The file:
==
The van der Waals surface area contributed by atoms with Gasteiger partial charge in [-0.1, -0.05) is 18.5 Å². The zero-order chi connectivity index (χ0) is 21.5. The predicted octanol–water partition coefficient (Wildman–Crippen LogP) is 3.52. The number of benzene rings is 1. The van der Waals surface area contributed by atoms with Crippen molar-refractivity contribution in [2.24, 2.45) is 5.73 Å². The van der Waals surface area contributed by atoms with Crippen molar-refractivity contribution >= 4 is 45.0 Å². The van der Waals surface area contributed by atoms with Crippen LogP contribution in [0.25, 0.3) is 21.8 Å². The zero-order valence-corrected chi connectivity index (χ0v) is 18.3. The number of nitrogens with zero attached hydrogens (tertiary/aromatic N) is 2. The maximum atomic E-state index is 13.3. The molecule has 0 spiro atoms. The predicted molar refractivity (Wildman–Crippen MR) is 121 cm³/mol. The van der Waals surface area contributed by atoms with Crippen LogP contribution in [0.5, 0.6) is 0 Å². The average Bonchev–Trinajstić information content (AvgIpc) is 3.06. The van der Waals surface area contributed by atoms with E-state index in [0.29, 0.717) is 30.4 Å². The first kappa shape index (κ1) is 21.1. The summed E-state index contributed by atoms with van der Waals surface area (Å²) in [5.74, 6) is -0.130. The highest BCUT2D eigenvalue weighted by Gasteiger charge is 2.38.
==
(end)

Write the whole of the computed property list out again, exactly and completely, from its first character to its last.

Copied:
The van der Waals surface area contributed by atoms with Gasteiger partial charge in [-0.1, -0.05) is 18.5 Å². The zero-order chi connectivity index (χ0) is 21.5. The predicted octanol–water partition coefficient (Wildman–Crippen LogP) is 3.52. The number of benzene rings is 1. The van der Waals surface area contributed by atoms with Crippen molar-refractivity contribution in [2.24, 2.45) is 5.73 Å². The van der Waals surface area contributed by atoms with Crippen molar-refractivity contribution >= 4 is 45.0 Å². The van der Waals surface area contributed by atoms with Crippen LogP contribution in [0.25, 0.3) is 21.8 Å². The zero-order valence-corrected chi connectivity index (χ0v) is 18.3. The number of nitrogens with zero attached hydrogens (tertiary/aromatic N) is 2. The maximum atomic E-state index is 13.3. The molecule has 0 spiro atoms. The predicted molar refractivity (Wildman–Crippen MR) is 121 cm³/mol. The van der Waals surface area contributed by atoms with Crippen LogP contribution in [0.5, 0.6) is 0 Å². The average Bonchev–Trinajstić information content (AvgIpc) is 3.06. The van der Waals surface area contributed by atoms with E-state index in [0.29, 0.717) is 30.4 Å². The first kappa shape index (κ1) is 21.1. The summed E-state index contributed by atoms with van der Waals surface area (Å²) in [5.74, 6) is -0.130. The highest BCUT2D eigenvalue weighted by Gasteiger charge is 2.38.